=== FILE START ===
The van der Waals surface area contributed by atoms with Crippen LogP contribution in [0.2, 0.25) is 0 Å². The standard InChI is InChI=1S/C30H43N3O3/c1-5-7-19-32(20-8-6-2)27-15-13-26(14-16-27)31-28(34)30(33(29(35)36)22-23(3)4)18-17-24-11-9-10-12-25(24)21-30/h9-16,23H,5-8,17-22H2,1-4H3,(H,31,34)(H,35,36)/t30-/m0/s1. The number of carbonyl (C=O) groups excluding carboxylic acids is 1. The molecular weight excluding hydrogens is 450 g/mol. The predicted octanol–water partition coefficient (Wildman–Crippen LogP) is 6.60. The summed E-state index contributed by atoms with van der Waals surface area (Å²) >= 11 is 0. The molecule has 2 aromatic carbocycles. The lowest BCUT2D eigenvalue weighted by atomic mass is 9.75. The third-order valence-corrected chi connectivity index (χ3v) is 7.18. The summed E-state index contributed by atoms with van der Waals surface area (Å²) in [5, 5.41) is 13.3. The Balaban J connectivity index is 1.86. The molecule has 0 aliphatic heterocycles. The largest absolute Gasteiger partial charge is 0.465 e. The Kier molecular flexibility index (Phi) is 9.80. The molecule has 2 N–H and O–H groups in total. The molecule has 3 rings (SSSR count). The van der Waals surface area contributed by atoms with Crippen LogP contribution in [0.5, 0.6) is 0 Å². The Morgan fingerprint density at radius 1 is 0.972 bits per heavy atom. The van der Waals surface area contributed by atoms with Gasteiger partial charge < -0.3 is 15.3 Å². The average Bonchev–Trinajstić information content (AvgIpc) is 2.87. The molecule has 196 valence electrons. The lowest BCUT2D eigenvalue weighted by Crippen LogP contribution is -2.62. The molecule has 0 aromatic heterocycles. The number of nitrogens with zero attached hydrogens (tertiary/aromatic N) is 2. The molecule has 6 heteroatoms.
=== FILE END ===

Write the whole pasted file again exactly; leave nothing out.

The van der Waals surface area contributed by atoms with Crippen LogP contribution in [0.2, 0.25) is 0 Å². The standard InChI is InChI=1S/C30H43N3O3/c1-5-7-19-32(20-8-6-2)27-15-13-26(14-16-27)31-28(34)30(33(29(35)36)22-23(3)4)18-17-24-11-9-10-12-25(24)21-30/h9-16,23H,5-8,17-22H2,1-4H3,(H,31,34)(H,35,36)/t30-/m0/s1. The number of carbonyl (C=O) groups excluding carboxylic acids is 1. The molecular weight excluding hydrogens is 450 g/mol. The predicted octanol–water partition coefficient (Wildman–Crippen LogP) is 6.60. The summed E-state index contributed by atoms with van der Waals surface area (Å²) >= 11 is 0. The molecule has 2 aromatic carbocycles. The lowest BCUT2D eigenvalue weighted by atomic mass is 9.75. The third-order valence-corrected chi connectivity index (χ3v) is 7.18. The summed E-state index contributed by atoms with van der Waals surface area (Å²) in [5, 5.41) is 13.3. The Balaban J connectivity index is 1.86. The molecule has 0 aliphatic heterocycles. The largest absolute Gasteiger partial charge is 0.465 e. The Kier molecular flexibility index (Phi) is 9.80. The molecule has 2 N–H and O–H groups in total. The molecule has 3 rings (SSSR count). The van der Waals surface area contributed by atoms with Crippen LogP contribution in [0.5, 0.6) is 0 Å². The Morgan fingerprint density at radius 1 is 0.972 bits per heavy atom. The van der Waals surface area contributed by atoms with Gasteiger partial charge < -0.3 is 15.3 Å². The average Bonchev–Trinajstić information content (AvgIpc) is 2.87. The molecule has 196 valence electrons. The lowest BCUT2D eigenvalue weighted by Crippen LogP contribution is -2.62. The molecule has 0 aromatic heterocycles. The number of nitrogens with zero attached hydrogens (tertiary/aromatic N) is 2. The molecule has 6 heteroatoms.